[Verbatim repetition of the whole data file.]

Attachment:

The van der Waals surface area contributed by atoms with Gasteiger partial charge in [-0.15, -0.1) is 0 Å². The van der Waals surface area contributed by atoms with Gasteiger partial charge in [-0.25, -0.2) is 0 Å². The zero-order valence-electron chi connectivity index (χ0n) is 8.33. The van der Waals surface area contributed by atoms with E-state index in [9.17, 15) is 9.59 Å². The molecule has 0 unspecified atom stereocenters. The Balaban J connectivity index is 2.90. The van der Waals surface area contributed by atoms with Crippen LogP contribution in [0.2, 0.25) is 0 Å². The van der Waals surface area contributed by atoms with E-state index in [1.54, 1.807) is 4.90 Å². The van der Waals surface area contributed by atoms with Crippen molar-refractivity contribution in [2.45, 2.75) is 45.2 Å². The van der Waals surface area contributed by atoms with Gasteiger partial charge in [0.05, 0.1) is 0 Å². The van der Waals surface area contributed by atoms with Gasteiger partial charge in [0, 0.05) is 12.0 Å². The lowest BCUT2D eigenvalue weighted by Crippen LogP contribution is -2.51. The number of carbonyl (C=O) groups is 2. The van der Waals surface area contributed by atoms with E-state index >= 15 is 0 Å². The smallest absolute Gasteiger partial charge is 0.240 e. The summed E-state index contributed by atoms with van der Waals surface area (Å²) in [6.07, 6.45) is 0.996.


The van der Waals surface area contributed by atoms with Gasteiger partial charge in [-0.15, -0.1) is 0 Å². The van der Waals surface area contributed by atoms with Gasteiger partial charge in [-0.25, -0.2) is 0 Å². The zero-order valence-electron chi connectivity index (χ0n) is 8.33. The van der Waals surface area contributed by atoms with E-state index in [9.17, 15) is 9.59 Å². The molecule has 0 unspecified atom stereocenters. The Balaban J connectivity index is 2.90. The van der Waals surface area contributed by atoms with Crippen LogP contribution in [0.2, 0.25) is 0 Å². The van der Waals surface area contributed by atoms with E-state index in [1.54, 1.807) is 4.90 Å². The van der Waals surface area contributed by atoms with Crippen molar-refractivity contribution in [2.45, 2.75) is 45.2 Å². The van der Waals surface area contributed by atoms with Gasteiger partial charge in [0.05, 0.1) is 0 Å². The van der Waals surface area contributed by atoms with Gasteiger partial charge in [0, 0.05) is 12.0 Å². The lowest BCUT2D eigenvalue weighted by Crippen LogP contribution is -2.51. The number of carbonyl (C=O) groups is 2. The van der Waals surface area contributed by atoms with E-state index >= 15 is 0 Å². The smallest absolute Gasteiger partial charge is 0.240 e. The summed E-state index contributed by atoms with van der Waals surface area (Å²) in [6.07, 6.45) is 0.996.